GDP: purchasing power parity - $17 billion (1995 est.)

GDP real growth rate: 4.2% (1995 est.)

GDP per capita: $3,200 (1995 est.)

GDP composition by sector: agriculture: 25.7% industry: 25.8% services: 48.5% (1994)

Inflation rate (consumer prices): 10.5% (1995)

Labor force: 1.692 million (1993 est.) by occupation: agriculture 45%

Unemployment rate: 12% (1995)

Budget: revenues: $1.25 billion (1995 est.) expenditures: $1.66 billion, including capital expenditures of $NA (1995 est.)

Industries: meat packing, oilseed crushing, milling, brewing, textiles, other light consumer goods, cement, construction

Industrial production growth rate: 1.3% (1995 est.)

Electricity: capacity: 6,530,000 kW production: 26.5 billion kWh (1992) consumption per capita: NA note: much of the electricity produced in Paraguay is exported to Brazil and domestic consumption cannot be determined

Agriculture: cotton, sugarcane, soybeans, corn, wheat, tobacco, cassava (tapioca), fruits, vegetables; beef, pork, eggs, milk; timber

Illicit drugs: illicit producer of cannabis for the international drug trade; transshipment point for Bolivian cocaine headed for Europe and the US

Exports: $819.5 million (f.o.b., 1995) commodities: cotton, soybeans, timber, vegetable oils, meat products, coffee, tung oil partners: EU 37%, Brazil 25%, Argentina 10%, Chile 6%, US 6%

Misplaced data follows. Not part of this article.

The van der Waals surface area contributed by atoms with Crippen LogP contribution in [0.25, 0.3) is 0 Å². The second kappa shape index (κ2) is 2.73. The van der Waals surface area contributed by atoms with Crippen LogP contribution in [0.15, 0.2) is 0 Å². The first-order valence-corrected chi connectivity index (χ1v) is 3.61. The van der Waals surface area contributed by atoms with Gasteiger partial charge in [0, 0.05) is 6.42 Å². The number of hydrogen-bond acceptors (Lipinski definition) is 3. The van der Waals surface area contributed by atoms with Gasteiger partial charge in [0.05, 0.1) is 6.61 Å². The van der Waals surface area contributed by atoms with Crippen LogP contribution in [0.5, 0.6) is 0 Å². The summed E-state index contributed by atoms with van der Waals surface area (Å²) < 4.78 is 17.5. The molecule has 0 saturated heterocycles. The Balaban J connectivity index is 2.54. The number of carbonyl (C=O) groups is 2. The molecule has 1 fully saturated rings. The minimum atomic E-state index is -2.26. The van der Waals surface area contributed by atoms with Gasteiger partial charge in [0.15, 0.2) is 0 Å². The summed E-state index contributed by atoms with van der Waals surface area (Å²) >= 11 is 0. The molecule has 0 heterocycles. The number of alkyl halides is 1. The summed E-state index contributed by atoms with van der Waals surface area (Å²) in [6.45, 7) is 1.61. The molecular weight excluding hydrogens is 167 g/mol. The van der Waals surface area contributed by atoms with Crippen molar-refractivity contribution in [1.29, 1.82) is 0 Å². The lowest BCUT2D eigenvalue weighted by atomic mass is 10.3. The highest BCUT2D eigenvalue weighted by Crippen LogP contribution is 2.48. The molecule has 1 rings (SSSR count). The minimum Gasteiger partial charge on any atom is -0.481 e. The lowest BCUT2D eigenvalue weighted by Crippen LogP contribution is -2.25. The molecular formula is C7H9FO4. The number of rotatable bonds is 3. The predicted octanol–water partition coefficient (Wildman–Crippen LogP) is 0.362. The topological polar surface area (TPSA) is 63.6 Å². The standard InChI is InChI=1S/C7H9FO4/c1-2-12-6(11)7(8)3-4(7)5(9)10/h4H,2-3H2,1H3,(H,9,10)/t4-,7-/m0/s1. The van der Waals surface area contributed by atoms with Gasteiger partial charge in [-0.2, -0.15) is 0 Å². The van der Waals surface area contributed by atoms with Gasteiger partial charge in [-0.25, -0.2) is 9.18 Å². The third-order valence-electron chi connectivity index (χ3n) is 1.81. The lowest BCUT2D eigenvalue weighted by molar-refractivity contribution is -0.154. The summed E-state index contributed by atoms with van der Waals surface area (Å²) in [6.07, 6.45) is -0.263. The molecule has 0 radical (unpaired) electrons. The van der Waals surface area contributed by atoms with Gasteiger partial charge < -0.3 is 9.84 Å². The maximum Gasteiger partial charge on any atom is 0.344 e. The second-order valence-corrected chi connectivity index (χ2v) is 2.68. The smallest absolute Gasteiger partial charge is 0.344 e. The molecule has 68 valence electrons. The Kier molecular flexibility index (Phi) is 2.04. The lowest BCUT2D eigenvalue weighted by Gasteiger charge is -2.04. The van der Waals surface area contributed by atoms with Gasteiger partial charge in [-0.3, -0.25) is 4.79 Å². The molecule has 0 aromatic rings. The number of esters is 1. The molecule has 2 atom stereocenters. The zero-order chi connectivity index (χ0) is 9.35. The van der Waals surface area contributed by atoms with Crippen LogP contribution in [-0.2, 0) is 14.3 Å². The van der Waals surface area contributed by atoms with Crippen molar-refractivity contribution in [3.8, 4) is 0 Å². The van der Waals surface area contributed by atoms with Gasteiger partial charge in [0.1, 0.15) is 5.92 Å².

Imports: $2.871 billion (c.i.f., 1995) commodities: capital goods, foodstuffs, consumer goods, raw materials, fuels partners: Brazil 30%, EU 20%, US 18%, Argentina 8%, Japan 7%

External debt: $1.38 billion (yearend 1995)

Economic aid: recipient: ODA, $38 million (1993)

Currency: 1 guarani (G) = 100 centimos

Exchange rates: guaranies (G) per US$ - 2,003.8 (January 1996), 1,970.4 (1995), 1,911.5 (1994), 1,744.3 (1993), 1,500.3 (1992), 1,325.2 (1991)

Fiscal year: calendar year



Transportation ———————

Railways: total: 971 km standard gauge: 441 km 1.435-m gauge narrow gauge: 60 km 1.000-m gauge other: 470 km various gauges (privately owned)

Highways: total: 21,834 km paved: 1,778 km unpaved: 20,056 km (1987 est.)

Waterways: 3,100 km

Ports: Asuncion, Villeta, San Antonio, Encarnacion

Merchant marine: total: 16 ships (1,000 GRT or over) totaling 21,323 GRT/23,907 DWT ships by type: cargo 13, oil tanker 2, roll-on/roll-off 1 (1995 est.)

Airports: total: 739 with paved runways over 3 047 m: 3 with paved runways 1 524 to 2 437 m: 2 with paved runways 914 to 1 523 m: 4 with paved runways under 914 m: 438 with unpaved runways over 3 047 m: 1 with unpaved runways 1 524 to 2 437 m: 25 with unpaved runways 914 to 1 523 m: 266 (1995 est.)



Communications ———————

Telephones: 88,730 (1985 est.)

Telephone system: meager telephone service; principal switching center is Asuncion domestic: fair microwave radio relay network international: satellite earth station - 1 Intelsat (Atlantic Ocean)

Radio broadcast stations: AM 40, FM 0, shortwave 7

Radios: 775,000 (1992 est.)

Television broadcast stations: 5